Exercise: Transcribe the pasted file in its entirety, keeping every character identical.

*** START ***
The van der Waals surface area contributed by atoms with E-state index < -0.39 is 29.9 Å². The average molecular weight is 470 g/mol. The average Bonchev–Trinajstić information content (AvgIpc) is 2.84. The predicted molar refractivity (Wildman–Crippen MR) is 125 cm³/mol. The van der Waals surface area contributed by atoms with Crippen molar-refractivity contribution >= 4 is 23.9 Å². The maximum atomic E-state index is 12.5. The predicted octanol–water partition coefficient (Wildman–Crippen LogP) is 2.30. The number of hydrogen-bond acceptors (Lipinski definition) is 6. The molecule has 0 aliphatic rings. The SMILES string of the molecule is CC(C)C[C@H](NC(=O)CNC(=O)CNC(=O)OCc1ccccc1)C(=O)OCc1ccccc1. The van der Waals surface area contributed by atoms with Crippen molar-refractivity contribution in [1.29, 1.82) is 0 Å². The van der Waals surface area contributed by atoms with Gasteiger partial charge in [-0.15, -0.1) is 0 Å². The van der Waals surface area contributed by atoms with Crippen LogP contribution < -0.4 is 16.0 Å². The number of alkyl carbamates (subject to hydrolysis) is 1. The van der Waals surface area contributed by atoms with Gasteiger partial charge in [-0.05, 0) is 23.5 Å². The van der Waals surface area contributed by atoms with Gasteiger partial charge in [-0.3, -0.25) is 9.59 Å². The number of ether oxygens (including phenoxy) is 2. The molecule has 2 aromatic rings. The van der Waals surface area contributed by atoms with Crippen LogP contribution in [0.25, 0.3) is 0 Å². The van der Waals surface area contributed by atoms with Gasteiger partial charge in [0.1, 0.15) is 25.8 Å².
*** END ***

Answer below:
The van der Waals surface area contributed by atoms with E-state index < -0.39 is 29.9 Å². The average molecular weight is 470 g/mol. The average Bonchev–Trinajstić information content (AvgIpc) is 2.84. The predicted molar refractivity (Wildman–Crippen MR) is 125 cm³/mol. The van der Waals surface area contributed by atoms with Crippen molar-refractivity contribution >= 4 is 23.9 Å². The maximum atomic E-state index is 12.5. The predicted octanol–water partition coefficient (Wildman–Crippen LogP) is 2.30. The number of hydrogen-bond acceptors (Lipinski definition) is 6. The molecule has 0 aliphatic rings. The SMILES string of the molecule is CC(C)C[C@H](NC(=O)CNC(=O)CNC(=O)OCc1ccccc1)C(=O)OCc1ccccc1. The van der Waals surface area contributed by atoms with Crippen molar-refractivity contribution in [1.29, 1.82) is 0 Å². The van der Waals surface area contributed by atoms with Gasteiger partial charge in [-0.15, -0.1) is 0 Å². The van der Waals surface area contributed by atoms with Crippen LogP contribution < -0.4 is 16.0 Å². The number of alkyl carbamates (subject to hydrolysis) is 1. The van der Waals surface area contributed by atoms with Gasteiger partial charge in [-0.05, 0) is 23.5 Å². The van der Waals surface area contributed by atoms with Gasteiger partial charge in [-0.3, -0.25) is 9.59 Å². The number of ether oxygens (including phenoxy) is 2. The molecule has 2 aromatic rings. The van der Waals surface area contributed by atoms with Crippen LogP contribution in [0.25, 0.3) is 0 Å². The van der Waals surface area contributed by atoms with Gasteiger partial charge in [0.1, 0.15) is 25.8 Å².